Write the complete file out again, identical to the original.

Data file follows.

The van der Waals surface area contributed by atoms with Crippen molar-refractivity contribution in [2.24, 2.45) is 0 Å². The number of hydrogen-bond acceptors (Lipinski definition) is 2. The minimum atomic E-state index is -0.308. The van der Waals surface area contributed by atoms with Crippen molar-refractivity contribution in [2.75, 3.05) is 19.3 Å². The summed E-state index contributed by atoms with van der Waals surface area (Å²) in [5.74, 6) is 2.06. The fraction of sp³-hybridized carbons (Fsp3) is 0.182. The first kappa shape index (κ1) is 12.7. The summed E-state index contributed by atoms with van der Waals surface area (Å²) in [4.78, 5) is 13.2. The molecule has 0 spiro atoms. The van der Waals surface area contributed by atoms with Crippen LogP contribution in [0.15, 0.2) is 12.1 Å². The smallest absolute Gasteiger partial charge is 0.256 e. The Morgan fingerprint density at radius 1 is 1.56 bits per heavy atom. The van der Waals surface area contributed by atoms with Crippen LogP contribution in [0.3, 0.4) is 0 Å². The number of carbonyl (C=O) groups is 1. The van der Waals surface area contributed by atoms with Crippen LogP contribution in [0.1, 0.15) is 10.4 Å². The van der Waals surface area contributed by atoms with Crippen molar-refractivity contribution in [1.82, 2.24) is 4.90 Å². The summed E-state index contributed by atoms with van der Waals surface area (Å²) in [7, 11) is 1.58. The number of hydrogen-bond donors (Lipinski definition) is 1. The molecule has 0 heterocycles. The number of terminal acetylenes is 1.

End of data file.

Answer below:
The van der Waals surface area contributed by atoms with Crippen molar-refractivity contribution in [2.24, 2.45) is 0 Å². The number of hydrogen-bond acceptors (Lipinski definition) is 2. The minimum atomic E-state index is -0.308. The van der Waals surface area contributed by atoms with Crippen molar-refractivity contribution in [2.75, 3.05) is 19.3 Å². The summed E-state index contributed by atoms with van der Waals surface area (Å²) in [5.74, 6) is 2.06. The fraction of sp³-hybridized carbons (Fsp3) is 0.182. The first kappa shape index (κ1) is 12.7. The summed E-state index contributed by atoms with van der Waals surface area (Å²) in [4.78, 5) is 13.2. The molecule has 0 spiro atoms. The van der Waals surface area contributed by atoms with Crippen LogP contribution in [0.15, 0.2) is 12.1 Å². The smallest absolute Gasteiger partial charge is 0.256 e. The Morgan fingerprint density at radius 1 is 1.56 bits per heavy atom. The van der Waals surface area contributed by atoms with Crippen LogP contribution in [0.3, 0.4) is 0 Å². The number of carbonyl (C=O) groups is 1. The van der Waals surface area contributed by atoms with Crippen LogP contribution in [0.1, 0.15) is 10.4 Å². The van der Waals surface area contributed by atoms with Crippen molar-refractivity contribution in [1.82, 2.24) is 4.90 Å². The summed E-state index contributed by atoms with van der Waals surface area (Å²) in [7, 11) is 1.58. The number of hydrogen-bond donors (Lipinski definition) is 1. The molecule has 0 heterocycles. The number of terminal acetylenes is 1.